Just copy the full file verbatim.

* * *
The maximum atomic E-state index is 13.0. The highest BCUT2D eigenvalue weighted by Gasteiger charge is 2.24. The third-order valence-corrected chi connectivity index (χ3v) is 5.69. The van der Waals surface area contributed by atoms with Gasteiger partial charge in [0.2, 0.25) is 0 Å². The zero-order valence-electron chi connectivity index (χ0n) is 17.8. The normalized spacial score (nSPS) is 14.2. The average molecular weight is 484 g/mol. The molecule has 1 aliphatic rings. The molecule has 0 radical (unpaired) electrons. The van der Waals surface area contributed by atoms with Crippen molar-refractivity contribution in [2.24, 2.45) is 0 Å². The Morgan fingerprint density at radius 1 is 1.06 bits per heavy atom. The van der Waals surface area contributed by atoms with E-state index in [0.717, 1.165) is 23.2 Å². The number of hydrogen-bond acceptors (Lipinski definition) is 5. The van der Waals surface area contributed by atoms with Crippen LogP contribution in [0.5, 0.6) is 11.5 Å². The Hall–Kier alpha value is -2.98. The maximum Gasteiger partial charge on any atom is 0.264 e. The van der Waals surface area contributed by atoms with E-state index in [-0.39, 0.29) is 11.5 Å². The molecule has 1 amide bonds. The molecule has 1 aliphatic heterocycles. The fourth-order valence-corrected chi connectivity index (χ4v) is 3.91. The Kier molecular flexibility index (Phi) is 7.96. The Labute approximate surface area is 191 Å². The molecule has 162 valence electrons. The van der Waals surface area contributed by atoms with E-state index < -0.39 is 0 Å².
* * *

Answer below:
The maximum atomic E-state index is 13.0. The highest BCUT2D eigenvalue weighted by Gasteiger charge is 2.24. The third-order valence-corrected chi connectivity index (χ3v) is 5.69. The van der Waals surface area contributed by atoms with Gasteiger partial charge in [0.2, 0.25) is 0 Å². The zero-order valence-electron chi connectivity index (χ0n) is 17.8. The normalized spacial score (nSPS) is 14.2. The average molecular weight is 484 g/mol. The molecule has 1 aliphatic rings. The molecule has 0 radical (unpaired) electrons. The van der Waals surface area contributed by atoms with Crippen molar-refractivity contribution in [2.24, 2.45) is 0 Å². The Morgan fingerprint density at radius 1 is 1.06 bits per heavy atom. The van der Waals surface area contributed by atoms with E-state index in [0.717, 1.165) is 23.2 Å². The number of hydrogen-bond acceptors (Lipinski definition) is 5. The van der Waals surface area contributed by atoms with Crippen LogP contribution in [0.5, 0.6) is 11.5 Å². The Hall–Kier alpha value is -2.98. The maximum Gasteiger partial charge on any atom is 0.264 e. The van der Waals surface area contributed by atoms with E-state index in [-0.39, 0.29) is 11.5 Å². The molecule has 1 amide bonds. The molecule has 1 aliphatic heterocycles. The fourth-order valence-corrected chi connectivity index (χ4v) is 3.91. The Kier molecular flexibility index (Phi) is 7.96. The Labute approximate surface area is 191 Å². The molecule has 162 valence electrons. The van der Waals surface area contributed by atoms with E-state index < -0.39 is 0 Å².